The SXI will observe the location, shape and motion of the magnetospheric boundaries, including the bow shock, magnetopause, and cusps.

In the follow images, we present some simulations of X-ray emission under various solar wind conditions. The X-rays result from the solar wind charge exchange emission mechanism. The emission has been calculated using input from magnetohydrodynamic simulations of the solar wind parameters in the vicinity of the Earth. The video below shows one example of simulated X-ray emission, following the arrival of an interplanetary shock at the Earth. For this we have used the actual solar wind parameters measured during the recent solar storm observed on 17 March 2015, which also delivered spectacular aurora displays on the Earth's surface.

The image that will be obtained by SXI is estimated, from a suitable vantage point, by folding the X-ray simulated emission through the SXI response. The results below show images that have been constructed using integration times of 300 seconds. Image deconvolution methods are used after the instrumental images are obtained, to better determine the location of the magnetospheric boundaries.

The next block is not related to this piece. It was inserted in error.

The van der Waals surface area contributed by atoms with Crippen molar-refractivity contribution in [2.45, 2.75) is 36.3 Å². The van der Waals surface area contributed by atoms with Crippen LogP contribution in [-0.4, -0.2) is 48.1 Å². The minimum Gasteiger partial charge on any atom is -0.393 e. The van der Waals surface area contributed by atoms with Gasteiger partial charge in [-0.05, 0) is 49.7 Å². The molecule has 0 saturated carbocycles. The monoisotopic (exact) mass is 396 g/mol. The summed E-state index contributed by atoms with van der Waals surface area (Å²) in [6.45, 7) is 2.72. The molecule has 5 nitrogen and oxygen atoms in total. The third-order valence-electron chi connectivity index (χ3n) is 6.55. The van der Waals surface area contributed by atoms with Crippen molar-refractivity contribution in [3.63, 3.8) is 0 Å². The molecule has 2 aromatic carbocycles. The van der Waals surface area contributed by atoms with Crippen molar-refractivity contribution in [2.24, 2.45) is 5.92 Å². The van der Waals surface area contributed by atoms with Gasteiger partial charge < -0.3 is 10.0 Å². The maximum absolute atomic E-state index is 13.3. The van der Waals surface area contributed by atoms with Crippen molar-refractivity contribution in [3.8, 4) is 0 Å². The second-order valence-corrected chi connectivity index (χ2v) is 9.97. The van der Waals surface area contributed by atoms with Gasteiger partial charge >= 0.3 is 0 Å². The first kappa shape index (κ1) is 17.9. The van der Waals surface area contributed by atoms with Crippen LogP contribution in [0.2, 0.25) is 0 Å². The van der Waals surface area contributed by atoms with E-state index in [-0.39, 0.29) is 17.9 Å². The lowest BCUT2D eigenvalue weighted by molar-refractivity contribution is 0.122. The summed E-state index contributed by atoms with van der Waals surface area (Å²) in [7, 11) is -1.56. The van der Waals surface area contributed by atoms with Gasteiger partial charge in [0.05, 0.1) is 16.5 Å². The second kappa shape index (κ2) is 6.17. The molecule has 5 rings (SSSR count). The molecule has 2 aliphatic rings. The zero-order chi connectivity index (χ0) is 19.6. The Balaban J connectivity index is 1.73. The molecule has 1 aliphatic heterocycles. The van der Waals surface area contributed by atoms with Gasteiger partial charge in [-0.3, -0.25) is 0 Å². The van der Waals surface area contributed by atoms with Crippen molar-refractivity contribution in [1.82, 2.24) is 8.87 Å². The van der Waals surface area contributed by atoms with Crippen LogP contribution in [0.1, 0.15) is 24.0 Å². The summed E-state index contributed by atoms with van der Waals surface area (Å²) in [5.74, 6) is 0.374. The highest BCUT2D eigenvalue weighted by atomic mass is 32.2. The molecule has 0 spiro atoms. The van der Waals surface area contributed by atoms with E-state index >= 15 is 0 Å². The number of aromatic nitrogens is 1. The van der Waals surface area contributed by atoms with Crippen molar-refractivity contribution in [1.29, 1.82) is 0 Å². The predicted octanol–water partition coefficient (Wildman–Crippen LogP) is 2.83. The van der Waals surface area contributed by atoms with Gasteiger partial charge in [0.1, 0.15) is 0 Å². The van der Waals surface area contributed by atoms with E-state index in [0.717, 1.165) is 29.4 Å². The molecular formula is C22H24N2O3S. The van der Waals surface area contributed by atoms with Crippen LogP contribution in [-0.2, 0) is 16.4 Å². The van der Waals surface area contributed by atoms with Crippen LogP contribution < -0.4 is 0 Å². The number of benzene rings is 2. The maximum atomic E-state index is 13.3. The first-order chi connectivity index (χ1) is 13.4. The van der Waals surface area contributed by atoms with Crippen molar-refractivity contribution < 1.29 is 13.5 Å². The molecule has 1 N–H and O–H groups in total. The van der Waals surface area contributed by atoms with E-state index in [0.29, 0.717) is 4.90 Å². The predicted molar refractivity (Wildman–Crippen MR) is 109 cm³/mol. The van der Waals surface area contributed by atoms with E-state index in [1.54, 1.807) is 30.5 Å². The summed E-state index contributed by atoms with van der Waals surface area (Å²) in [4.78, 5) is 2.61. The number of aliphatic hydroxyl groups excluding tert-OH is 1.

SMILE simulated SXI image, shock

Above are two sets of simulated X-ray emission and SXI images before (top) and after (bottom) the arrival of an interplanetary shock. Left: Simulated X-ray emission, constructed using input from a magnetohydrodynamic model of the dayside magnetosheath. Centre: Raw SXI counts image, integrated over 300 seconds. Right: SXI counts image following a step of image deconvolution to account for blurring by the point spread function of the SXI optical system. The SXI field of view for a nominal pointing position is shown by the white square. The UV Imager field of view is shown by the orange square. The approximate magnetopause and bow shock boundaries, plus the position of the Earth, are also overlaid on the images in white.

SMILE simulated SXI image, southward turning

Two sets of simulated X-ray emission and SXI images before (top) and after (bottom) a southward turning of the interplanetary magnetic field (see above for details of the display).


The UVI instrument will observe part of the Earth's northern hemisphere auroral oval, much like observations taken by the IMAGE satellite, as shown below (credit: IMAGE/NASA/GSFC).

IMAGE FUV auroral oval, credit IMAGE